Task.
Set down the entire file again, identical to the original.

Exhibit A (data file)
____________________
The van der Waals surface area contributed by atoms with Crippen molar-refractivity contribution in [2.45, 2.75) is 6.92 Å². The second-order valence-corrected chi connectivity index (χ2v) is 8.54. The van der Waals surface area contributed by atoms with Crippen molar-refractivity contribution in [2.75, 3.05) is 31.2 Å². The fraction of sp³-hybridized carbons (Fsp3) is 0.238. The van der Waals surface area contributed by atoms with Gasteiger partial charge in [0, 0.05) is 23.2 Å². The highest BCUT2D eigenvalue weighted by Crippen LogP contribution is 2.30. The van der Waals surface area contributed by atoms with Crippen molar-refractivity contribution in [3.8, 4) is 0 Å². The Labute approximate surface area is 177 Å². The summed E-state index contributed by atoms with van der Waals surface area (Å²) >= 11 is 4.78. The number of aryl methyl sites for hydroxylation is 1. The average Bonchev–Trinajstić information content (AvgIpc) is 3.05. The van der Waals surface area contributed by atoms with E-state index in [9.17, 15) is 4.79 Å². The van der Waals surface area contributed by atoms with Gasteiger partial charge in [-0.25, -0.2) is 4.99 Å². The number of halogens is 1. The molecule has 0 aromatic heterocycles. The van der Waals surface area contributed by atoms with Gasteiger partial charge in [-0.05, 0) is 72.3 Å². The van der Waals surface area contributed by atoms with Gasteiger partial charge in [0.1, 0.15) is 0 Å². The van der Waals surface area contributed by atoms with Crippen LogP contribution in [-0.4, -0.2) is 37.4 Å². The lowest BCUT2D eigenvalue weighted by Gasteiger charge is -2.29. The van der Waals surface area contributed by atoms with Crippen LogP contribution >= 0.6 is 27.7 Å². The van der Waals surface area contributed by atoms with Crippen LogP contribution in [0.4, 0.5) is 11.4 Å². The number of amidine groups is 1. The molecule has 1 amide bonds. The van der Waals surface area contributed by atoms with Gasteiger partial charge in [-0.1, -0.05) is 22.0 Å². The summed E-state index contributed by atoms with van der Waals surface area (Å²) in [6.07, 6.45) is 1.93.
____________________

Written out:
The van der Waals surface area contributed by atoms with Crippen molar-refractivity contribution in [2.45, 2.75) is 6.92 Å². The second-order valence-corrected chi connectivity index (χ2v) is 8.54. The van der Waals surface area contributed by atoms with Crippen molar-refractivity contribution in [2.75, 3.05) is 31.2 Å². The fraction of sp³-hybridized carbons (Fsp3) is 0.238. The van der Waals surface area contributed by atoms with Gasteiger partial charge in [0, 0.05) is 23.2 Å². The highest BCUT2D eigenvalue weighted by Crippen LogP contribution is 2.30. The van der Waals surface area contributed by atoms with Crippen molar-refractivity contribution in [3.8, 4) is 0 Å². The Labute approximate surface area is 177 Å². The summed E-state index contributed by atoms with van der Waals surface area (Å²) >= 11 is 4.78. The number of aryl methyl sites for hydroxylation is 1. The average Bonchev–Trinajstić information content (AvgIpc) is 3.05. The van der Waals surface area contributed by atoms with E-state index in [9.17, 15) is 4.79 Å². The van der Waals surface area contributed by atoms with Gasteiger partial charge in [-0.25, -0.2) is 4.99 Å². The number of halogens is 1. The molecule has 0 aromatic heterocycles. The van der Waals surface area contributed by atoms with Gasteiger partial charge in [-0.05, 0) is 72.3 Å². The van der Waals surface area contributed by atoms with Gasteiger partial charge in [0.1, 0.15) is 0 Å². The van der Waals surface area contributed by atoms with Crippen LogP contribution in [-0.4, -0.2) is 37.4 Å². The lowest BCUT2D eigenvalue weighted by Gasteiger charge is -2.29. The van der Waals surface area contributed by atoms with Crippen LogP contribution >= 0.6 is 27.7 Å². The van der Waals surface area contributed by atoms with Crippen LogP contribution in [0.4, 0.5) is 11.4 Å². The number of amidine groups is 1. The molecule has 1 amide bonds. The van der Waals surface area contributed by atoms with Gasteiger partial charge in [-0.1, -0.05) is 22.0 Å². The summed E-state index contributed by atoms with van der Waals surface area (Å²) in [6.07, 6.45) is 1.93.